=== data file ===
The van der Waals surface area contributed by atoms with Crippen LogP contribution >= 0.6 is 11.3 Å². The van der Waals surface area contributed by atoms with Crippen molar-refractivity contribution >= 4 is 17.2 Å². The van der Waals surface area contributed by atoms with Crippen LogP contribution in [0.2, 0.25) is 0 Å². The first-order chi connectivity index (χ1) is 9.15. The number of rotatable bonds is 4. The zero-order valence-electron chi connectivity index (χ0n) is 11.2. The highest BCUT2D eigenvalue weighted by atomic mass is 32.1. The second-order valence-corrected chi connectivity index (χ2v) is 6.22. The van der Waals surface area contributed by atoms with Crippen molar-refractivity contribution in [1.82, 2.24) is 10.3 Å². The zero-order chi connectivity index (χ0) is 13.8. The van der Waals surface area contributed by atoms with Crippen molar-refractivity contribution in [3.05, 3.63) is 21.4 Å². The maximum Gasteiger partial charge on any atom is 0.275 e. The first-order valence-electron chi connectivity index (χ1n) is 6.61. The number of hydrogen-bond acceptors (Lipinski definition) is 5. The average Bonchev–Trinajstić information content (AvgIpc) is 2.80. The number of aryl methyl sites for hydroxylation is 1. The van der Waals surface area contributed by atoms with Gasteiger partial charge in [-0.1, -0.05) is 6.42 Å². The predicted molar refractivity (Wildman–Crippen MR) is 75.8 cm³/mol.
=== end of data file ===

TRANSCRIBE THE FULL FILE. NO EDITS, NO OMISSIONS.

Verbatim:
The van der Waals surface area contributed by atoms with Crippen LogP contribution >= 0.6 is 11.3 Å². The van der Waals surface area contributed by atoms with Crippen molar-refractivity contribution >= 4 is 17.2 Å². The van der Waals surface area contributed by atoms with Crippen LogP contribution in [0.2, 0.25) is 0 Å². The first-order chi connectivity index (χ1) is 9.15. The number of rotatable bonds is 4. The zero-order valence-electron chi connectivity index (χ0n) is 11.2. The highest BCUT2D eigenvalue weighted by atomic mass is 32.1. The second-order valence-corrected chi connectivity index (χ2v) is 6.22. The van der Waals surface area contributed by atoms with Crippen molar-refractivity contribution in [1.82, 2.24) is 10.3 Å². The zero-order chi connectivity index (χ0) is 13.8. The van der Waals surface area contributed by atoms with Crippen molar-refractivity contribution in [3.05, 3.63) is 21.4 Å². The maximum Gasteiger partial charge on any atom is 0.275 e. The first-order valence-electron chi connectivity index (χ1n) is 6.61. The number of hydrogen-bond acceptors (Lipinski definition) is 5. The average Bonchev–Trinajstić information content (AvgIpc) is 2.80. The number of aryl methyl sites for hydroxylation is 1. The van der Waals surface area contributed by atoms with Gasteiger partial charge in [-0.1, -0.05) is 6.42 Å². The predicted molar refractivity (Wildman–Crippen MR) is 75.8 cm³/mol.